Wednesday, July 28, 2010

Reporter's Notebook

Paul Leonard can be reached at

Ask not for whom the tolls, toll

It’s not news.

The prospect of tolling on the replacement span for the aging Interstate Bridge has changed little in the past year. In fact, for most of the planners, board members and government officials involved in the project, tolls have long been a given – a non-issue eclipsed by larger, still yet-to-be-decided elements of the bridge’s design, including the location of Hayden Island interchanges and the exact number of lanes.

Tolls are coming.

The sooner Southwest Washingtonians accept this reality, the faster we can use the region’s considerable clout to help determine the answer to three crucial questions: when, where and how much.

First, the question of when. With the advent of electronic tolling systems, bridge levies may vary by direction of travel, vehicle type – and perhaps most importantly for thousands of Clark County commuters – time of day. According to WSDOT, proposed CRC tolls will be variable, with higher toll rates occurring during peak (read: rush) hours. Community input, advocacy by local government leaders and input by area CRC members can still ensure that the overwhelming majority of toll revenue for the new bridge won’t be on the backs of Southwest Washington commuters.

Now to the second question: where. While tolls may be a given for the planned replacement bridge on I-5, levies on the Glenn Jackson Bridge remain uncertain. However, even a 9-year-old child of a transportation planner must realize that in order to avoid creating a parking lot in east Vancouver, tolls on both crossings are necessary. According to a Tolling Story Committee Report submitted to both state legislatures in January 2010, tolling just the CRC could divert as many as 37,000 daily vehicle trips to an already overburdened I-205 crossing.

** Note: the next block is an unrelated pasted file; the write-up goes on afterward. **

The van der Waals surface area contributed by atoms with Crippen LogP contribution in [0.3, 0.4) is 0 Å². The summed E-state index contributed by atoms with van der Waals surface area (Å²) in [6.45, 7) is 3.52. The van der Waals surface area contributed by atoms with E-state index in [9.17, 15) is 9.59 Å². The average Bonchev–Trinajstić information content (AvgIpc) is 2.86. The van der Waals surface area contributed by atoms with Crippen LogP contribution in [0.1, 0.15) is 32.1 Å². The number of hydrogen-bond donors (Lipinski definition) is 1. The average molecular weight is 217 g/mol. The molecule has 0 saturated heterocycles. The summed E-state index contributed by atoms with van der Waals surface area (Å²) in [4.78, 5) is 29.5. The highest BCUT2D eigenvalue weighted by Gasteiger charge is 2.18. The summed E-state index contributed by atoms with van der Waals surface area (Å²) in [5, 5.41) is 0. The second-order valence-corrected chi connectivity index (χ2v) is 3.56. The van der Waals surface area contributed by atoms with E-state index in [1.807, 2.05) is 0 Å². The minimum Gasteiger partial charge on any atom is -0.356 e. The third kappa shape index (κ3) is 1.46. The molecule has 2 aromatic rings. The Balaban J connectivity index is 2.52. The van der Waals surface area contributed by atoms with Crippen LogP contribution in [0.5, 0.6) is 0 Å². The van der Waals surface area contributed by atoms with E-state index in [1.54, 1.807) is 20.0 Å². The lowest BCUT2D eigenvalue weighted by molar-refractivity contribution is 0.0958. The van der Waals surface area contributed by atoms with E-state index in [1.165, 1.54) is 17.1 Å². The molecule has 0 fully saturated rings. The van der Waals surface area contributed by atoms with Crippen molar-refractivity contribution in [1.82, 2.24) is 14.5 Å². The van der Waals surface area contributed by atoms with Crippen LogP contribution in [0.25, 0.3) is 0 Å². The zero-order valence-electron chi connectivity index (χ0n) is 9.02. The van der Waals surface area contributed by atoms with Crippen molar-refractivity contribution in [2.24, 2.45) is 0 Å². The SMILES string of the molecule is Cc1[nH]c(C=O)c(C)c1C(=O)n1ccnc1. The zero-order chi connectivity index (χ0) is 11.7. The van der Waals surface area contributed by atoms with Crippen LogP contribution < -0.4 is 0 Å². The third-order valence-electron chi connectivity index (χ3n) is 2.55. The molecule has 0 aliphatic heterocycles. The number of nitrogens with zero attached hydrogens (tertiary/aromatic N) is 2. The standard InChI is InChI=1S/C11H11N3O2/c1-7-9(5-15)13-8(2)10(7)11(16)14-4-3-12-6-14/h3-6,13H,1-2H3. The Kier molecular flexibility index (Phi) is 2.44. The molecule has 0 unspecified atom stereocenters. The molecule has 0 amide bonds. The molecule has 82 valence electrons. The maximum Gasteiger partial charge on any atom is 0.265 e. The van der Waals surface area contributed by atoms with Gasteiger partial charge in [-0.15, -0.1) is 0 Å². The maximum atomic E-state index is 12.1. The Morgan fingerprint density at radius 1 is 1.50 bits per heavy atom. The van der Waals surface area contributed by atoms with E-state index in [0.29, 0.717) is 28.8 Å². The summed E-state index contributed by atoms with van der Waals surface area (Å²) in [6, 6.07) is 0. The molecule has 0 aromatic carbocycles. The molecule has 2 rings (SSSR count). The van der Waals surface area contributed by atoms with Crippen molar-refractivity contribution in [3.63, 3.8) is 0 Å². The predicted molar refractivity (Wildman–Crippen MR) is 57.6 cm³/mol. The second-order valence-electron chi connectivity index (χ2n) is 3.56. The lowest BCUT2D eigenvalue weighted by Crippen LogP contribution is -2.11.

Finally, the question seemingly every Clark County shopper, commuter and occasional Riverfront Park food cart patron has a stake in: how much. According to the CRC toll report, estimates for single crossings for passenger vehicles range from $1 to $6, with at least one scenario calling for tolls crossing the span on the southbound side only. With CRC funding from other sources far from certain, Southwest Washington officials need to unite now to ensure that the burden of paying for a project of regional, national and even international importance be shared equitably by all parties.

Now is not the time to hold politicians to unrealistic campaign promises. Instead, what we need is leadership to ensure residents get the bridge they deserve … and can afford.


Anonymous said...

Yes, let's continue to make taxpayers pay more and more money that we do not have. I say now is the time to hold politicians to their promises. By not doing so, we are creating an environment where those who make empty promises can flourish and get away with whatever they want. This is unacceptable to me as a voter and as an American. It is time everyone learns that throwing money at a problem is NOT a solution. Let's come up with creative solutions that solve problems - and learn to live with what we have and within our means. It is high time everyone does this.